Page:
The city of Houston will sell a parcel of land in the White Oak Bayou watershed to the Texas Department of Transportation despite some pushback from city residents and advocacy groups.

City Attorney Arturo Michel said the land is not considered dedicated parkland and therefore does not require a public hearing or 30-day public notice to be sold.

What you need to know

Several Houston residents and nonprofit groups spoke out against the city selling the 126,627-square-foot tract to TxDOT, which plans reconstruct a portion of I-45 as part of the North Houston Highway Improvement Project.

During the May 21 public comment session, several speakers urged council to vote against the sale of land, with some questioning the legality behind it.

Save Buffalo Bayou President Susan Chadwick argued the land in question is designated as a recreation area and by law cannot be sold without a public hearing or 30-day public notice.

However, during the May 22 Houston City Council meeting, Michel said the parcel of city-owned land is not considered dedicated parkland and therefore does not require a public hearing or notice.

Some council members raised individual concerns about selling the land, but the discussion ultimately led to an 11-4 roll call vote to sell the parcel to TxDOT. Council members Mario Castillo, Abbie Kamin, Letitia Plummer and Edward Pollard voted against the item.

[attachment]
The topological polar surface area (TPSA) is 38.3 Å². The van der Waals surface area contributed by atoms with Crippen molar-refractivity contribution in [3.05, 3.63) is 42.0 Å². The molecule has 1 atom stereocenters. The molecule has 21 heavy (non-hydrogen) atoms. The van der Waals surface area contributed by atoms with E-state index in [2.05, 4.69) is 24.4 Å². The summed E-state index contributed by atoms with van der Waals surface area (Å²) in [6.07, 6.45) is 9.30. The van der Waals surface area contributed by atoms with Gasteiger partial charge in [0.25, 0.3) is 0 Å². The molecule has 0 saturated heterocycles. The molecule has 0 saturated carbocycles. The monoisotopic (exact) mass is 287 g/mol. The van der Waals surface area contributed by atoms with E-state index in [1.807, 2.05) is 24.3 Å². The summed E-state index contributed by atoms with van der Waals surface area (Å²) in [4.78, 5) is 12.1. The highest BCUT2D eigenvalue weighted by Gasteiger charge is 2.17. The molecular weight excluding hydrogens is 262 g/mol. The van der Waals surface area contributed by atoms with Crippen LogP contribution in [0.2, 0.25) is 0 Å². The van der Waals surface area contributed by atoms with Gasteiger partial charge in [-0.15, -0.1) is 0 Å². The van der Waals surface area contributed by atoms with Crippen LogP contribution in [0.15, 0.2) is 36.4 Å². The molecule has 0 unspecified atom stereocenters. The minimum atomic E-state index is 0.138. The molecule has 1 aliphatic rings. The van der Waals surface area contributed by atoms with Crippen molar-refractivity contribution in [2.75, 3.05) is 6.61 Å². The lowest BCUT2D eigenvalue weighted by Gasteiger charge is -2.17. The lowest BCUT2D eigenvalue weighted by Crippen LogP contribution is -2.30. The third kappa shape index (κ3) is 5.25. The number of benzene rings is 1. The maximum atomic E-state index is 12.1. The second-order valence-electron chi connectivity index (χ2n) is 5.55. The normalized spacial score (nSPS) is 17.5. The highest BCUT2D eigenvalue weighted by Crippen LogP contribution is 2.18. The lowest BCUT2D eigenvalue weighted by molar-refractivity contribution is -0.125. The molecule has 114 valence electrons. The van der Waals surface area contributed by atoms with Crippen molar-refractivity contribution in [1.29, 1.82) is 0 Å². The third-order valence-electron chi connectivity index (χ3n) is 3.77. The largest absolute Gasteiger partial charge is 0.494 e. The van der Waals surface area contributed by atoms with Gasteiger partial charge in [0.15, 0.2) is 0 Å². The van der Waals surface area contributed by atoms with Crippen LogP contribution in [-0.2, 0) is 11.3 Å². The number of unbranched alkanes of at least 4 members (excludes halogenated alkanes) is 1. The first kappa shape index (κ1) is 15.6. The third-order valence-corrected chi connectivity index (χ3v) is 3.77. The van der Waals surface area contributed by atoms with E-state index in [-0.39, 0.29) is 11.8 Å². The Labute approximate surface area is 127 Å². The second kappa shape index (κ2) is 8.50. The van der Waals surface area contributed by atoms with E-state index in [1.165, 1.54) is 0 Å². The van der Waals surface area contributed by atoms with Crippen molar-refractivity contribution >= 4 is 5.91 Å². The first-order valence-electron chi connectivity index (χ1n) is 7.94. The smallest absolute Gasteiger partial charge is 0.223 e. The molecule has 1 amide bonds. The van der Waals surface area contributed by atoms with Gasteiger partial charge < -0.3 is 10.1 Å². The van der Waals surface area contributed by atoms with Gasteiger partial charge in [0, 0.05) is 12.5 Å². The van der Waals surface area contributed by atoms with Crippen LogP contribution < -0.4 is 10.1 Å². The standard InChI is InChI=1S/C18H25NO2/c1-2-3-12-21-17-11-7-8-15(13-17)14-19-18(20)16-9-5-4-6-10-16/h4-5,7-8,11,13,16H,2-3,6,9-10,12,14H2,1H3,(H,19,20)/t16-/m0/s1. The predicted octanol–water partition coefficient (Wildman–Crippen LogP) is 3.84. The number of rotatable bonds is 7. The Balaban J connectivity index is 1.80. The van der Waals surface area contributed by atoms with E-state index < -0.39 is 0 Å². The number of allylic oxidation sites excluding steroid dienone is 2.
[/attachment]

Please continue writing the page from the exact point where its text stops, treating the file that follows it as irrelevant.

Sorting out details

Houston Mayor John Whitmire said if the vote failed, it could have resulted in a worse outcome for the city.

The city of Houston, along with Harris County officials, signed a memorandum of understanding with TxDOT in 2022 for the improvement project. Michel said a break in that agreement likely would have ended with the transportation department enacting eminent domain.

Eminent domain, according to the Office of the Attorney General, is the legal authority that allows certain entities, such as TxDOT, to take private property for public use. If the land was taken through eminent domain, the city would have lost the $261,051 TxDOT paid for the property through the approved agenda item.

Despite the fact that the project will continue, the agreement with TxDOT states the hike and bike trail will still be accessible for residents to use during and after the construction phase. Whitmire said the city will also still maintain the trail.

What happens next?

Work will start in 2024 on the first parts of the NHHIP near Hwy. 288, but work on the segment near the bayou trail is not expected to take place until around 2027 or 2028.

The project, which extends through Downtown Houston, isn’t expected to be complete until 2042.